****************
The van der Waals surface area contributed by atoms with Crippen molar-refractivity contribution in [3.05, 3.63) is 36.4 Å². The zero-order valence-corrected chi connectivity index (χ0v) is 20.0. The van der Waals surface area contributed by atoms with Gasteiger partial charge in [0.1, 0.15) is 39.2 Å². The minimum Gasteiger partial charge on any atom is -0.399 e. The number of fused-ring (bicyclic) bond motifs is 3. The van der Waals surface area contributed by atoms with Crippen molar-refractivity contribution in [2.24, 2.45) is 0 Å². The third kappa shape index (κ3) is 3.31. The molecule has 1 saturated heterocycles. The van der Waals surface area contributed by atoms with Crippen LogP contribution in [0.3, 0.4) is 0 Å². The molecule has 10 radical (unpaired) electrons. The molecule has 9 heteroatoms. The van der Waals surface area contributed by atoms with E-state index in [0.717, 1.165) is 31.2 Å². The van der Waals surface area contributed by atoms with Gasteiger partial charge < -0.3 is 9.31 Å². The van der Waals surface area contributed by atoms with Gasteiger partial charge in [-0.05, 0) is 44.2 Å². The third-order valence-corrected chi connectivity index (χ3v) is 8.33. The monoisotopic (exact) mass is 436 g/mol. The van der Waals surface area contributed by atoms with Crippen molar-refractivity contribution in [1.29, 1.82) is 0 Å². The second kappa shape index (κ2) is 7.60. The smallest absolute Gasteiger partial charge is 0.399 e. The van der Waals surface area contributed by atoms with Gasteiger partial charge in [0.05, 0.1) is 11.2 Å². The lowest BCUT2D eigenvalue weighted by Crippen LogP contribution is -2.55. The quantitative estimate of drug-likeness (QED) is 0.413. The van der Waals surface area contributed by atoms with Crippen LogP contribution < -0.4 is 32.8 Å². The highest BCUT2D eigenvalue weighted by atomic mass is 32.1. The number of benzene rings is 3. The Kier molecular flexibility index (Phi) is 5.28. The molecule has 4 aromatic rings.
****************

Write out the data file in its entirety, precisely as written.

The van der Waals surface area contributed by atoms with Crippen molar-refractivity contribution in [3.05, 3.63) is 36.4 Å². The zero-order valence-corrected chi connectivity index (χ0v) is 20.0. The van der Waals surface area contributed by atoms with Gasteiger partial charge in [0.1, 0.15) is 39.2 Å². The minimum Gasteiger partial charge on any atom is -0.399 e. The number of fused-ring (bicyclic) bond motifs is 3. The van der Waals surface area contributed by atoms with Crippen molar-refractivity contribution in [2.24, 2.45) is 0 Å². The third kappa shape index (κ3) is 3.31. The molecule has 1 saturated heterocycles. The van der Waals surface area contributed by atoms with Crippen LogP contribution in [0.3, 0.4) is 0 Å². The molecule has 10 radical (unpaired) electrons. The molecule has 9 heteroatoms. The van der Waals surface area contributed by atoms with E-state index in [0.717, 1.165) is 31.2 Å². The van der Waals surface area contributed by atoms with Gasteiger partial charge < -0.3 is 9.31 Å². The van der Waals surface area contributed by atoms with Gasteiger partial charge in [-0.05, 0) is 44.2 Å². The third-order valence-corrected chi connectivity index (χ3v) is 8.33. The monoisotopic (exact) mass is 436 g/mol. The van der Waals surface area contributed by atoms with Crippen molar-refractivity contribution in [1.29, 1.82) is 0 Å². The second kappa shape index (κ2) is 7.60. The smallest absolute Gasteiger partial charge is 0.399 e. The van der Waals surface area contributed by atoms with Gasteiger partial charge in [0.05, 0.1) is 11.2 Å². The lowest BCUT2D eigenvalue weighted by Crippen LogP contribution is -2.55. The quantitative estimate of drug-likeness (QED) is 0.413. The van der Waals surface area contributed by atoms with Crippen LogP contribution < -0.4 is 32.8 Å². The highest BCUT2D eigenvalue weighted by atomic mass is 32.1. The number of benzene rings is 3. The Kier molecular flexibility index (Phi) is 5.28. The molecule has 4 aromatic rings.